My manuscript builds upon my dissertation research on nineteenth- and twentieth-century Haiti. I trace how Haitians have remembered and narrated the country’s foundational event, the Haitian Revolution. On 1 January 1804 Jean-Jacques Dessalines formally declared the new country of Haiti independent and established a tradition for commemorating the revolution. For over two hundred years Haitian leaders have followed Dessalines’s example and staged a scripted version of the nation’s past that responded to the needs of the present. At the same time, ordinary Haitians have sought to construct their own narratives. I argue that for Haitians, regardless of class, commemorating the revolution was a means of defining themselves, defending Haiti’s existence, and celebrating the achievements of African descendants. However, competing memories emerged from these commemorations that challenged the fashioning of a unified Haitian national identity.
“Visions of Haiti’s Past: Commemorations and Representations of the Haitian Revolution,” manuscript project
Book Chapters & Articles
“Revolutionary Narrations: Early Haitian Historiography and the Challenge of Writing Counter-History.” Atlantic Studies (forthcoming fall 2017)
“Revolutionary Commemorations: Jean-Jacques Dessalines and Haitian Independence Day, 1804-1904.” In The Haitian Declaration of Independence: Creation, Context, and Legacy, edited by Julia Gaffield, 219-238. Charlottesville: University of Virginia Press, 2016.
“Encountering Creole genesis in the Haitian Press: Massillon Coicou’s fin-de-siècle feuilleton ‘La Noire.’” In La Española—Isla de Encuentros, edited by Jessica Barzen, Hanna L. Geiger, and Silke Jansen, 87-98. Tübingen, Germany: Narr Francke Attempto, 2015.
Digital Library of the Caribbean
“Boyer and the Outside World,” Haiti: Une île lumineuse, Digitial Library of the Caribbean, 2014, http://islandluminous.fiu.edu/index.html.
Laurent Dubois and Erin Zavitz, “Thomas Madiou, Histoire d’Haïti: Excerpts that relate to history of Vodou,” Vodou Archive, UF-Duke NEH Collaborative Grant, Digital Library of the Caribbean: 2013, http://dloc.com/AA00016784/00001.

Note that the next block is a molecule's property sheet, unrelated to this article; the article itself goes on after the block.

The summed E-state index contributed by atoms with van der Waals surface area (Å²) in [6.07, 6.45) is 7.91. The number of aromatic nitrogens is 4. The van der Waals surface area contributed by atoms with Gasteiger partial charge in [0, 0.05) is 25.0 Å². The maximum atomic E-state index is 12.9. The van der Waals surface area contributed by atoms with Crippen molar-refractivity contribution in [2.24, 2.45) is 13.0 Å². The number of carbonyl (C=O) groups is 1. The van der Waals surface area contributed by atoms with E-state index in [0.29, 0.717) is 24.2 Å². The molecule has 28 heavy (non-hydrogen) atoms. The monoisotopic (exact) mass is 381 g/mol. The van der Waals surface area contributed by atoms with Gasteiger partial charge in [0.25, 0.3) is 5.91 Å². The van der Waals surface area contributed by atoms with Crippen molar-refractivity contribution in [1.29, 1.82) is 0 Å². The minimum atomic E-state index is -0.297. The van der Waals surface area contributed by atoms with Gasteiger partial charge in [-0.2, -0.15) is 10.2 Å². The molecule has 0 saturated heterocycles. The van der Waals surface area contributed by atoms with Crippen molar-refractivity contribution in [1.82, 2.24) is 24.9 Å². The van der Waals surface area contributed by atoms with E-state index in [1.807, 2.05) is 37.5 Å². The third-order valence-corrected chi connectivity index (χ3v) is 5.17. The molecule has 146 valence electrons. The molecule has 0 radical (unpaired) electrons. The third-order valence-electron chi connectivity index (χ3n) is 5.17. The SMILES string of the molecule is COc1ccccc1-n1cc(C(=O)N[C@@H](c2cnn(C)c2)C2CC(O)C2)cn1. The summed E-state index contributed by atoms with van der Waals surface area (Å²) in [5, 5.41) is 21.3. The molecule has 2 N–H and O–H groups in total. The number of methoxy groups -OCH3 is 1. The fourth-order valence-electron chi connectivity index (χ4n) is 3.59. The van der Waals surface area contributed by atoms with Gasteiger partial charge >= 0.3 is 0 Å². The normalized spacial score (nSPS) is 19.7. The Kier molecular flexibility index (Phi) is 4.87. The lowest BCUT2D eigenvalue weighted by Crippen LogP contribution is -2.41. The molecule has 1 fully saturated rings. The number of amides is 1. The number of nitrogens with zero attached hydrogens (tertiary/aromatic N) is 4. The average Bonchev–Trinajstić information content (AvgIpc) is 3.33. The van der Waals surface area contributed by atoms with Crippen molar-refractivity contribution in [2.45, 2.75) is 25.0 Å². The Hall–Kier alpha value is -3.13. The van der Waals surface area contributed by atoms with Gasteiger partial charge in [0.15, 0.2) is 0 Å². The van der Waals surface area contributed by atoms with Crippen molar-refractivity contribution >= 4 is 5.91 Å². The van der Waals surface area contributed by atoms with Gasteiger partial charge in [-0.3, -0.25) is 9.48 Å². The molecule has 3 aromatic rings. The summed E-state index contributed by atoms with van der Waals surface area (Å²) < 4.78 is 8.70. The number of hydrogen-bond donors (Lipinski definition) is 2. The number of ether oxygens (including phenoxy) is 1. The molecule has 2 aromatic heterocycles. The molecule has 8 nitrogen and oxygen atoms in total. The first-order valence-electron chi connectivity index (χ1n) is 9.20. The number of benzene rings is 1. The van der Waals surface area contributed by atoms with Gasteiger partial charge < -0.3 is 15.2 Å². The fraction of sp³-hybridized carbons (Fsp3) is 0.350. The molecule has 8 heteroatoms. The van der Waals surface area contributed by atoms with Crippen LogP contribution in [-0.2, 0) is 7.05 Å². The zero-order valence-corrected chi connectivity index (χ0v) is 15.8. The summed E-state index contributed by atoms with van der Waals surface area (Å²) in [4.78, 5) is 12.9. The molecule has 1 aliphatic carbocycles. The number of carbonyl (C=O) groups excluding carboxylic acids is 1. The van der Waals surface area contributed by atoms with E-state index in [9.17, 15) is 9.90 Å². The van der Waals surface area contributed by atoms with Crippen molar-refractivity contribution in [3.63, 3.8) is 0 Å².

Benjamin Hebblethwaite, Erin Zavitz, and Megan Raitano, “Benjamin Hebblethwaite interviews Ati Max Beauvoir,” Vodou Archive, UF-Duke NEH Collaborative Grant, Digital Library of the Caribbean: 2013, http://dloc.com/AA00018731/00001.
Jacques Coret, Laurent Dubois, Erin Zavitz, and Benjamin Hebblethwaite, “Selections from The Guiding Angel of Devoted Souls,” Vodou Archive, UF-Duke NEH Collaborative Grant, Digital Library of the Caribbean: 2013, http://dloc.com/AA00017895/00001.
“Literary Representations of the Haitian Revolution: A Teaching Resource for Pierre Faubert’s Ogé ou le Préjugé de Couleur and Émeric Bergeaud’s Stella.” Digital Library of the Caribbean: 2012. http://ufdc.ufl.edu/AA00009712/00001.
“Revolutions in the Classroom: Digital Humanities and the U.S. History Survey,” Age of Revolutions 13 June 2016, https://ageofrevolutions.com/2016/06/13/revolutions-in-the-classroom-digital-humanities-and-the-u-s-history-survey/
“The 2015-16 Haitian Elections: Politicizing Dessalines and the Memory of the Haitian Revolution,” 15 February 2016, Age of Revolutions: A HistorioBLOG, http://ageofrevolutions.com/2016/02/15/the-2015-16-haitian-elections-politicizing-dessalines-and-the-memory-of-the-haitian-revolution/
“Haiti’s Revolutionary Calendar,” H-Haiti, 6 May 2016, https://networks.hnet.org/node/116721/blog/h-haiti-blog/123726/haitis-revolutionary-calendar
“100 Years Later,” 15 February 2013, Haiti and the Atlantic World, http://haitidoi.com/2013/02/15/100-years-later/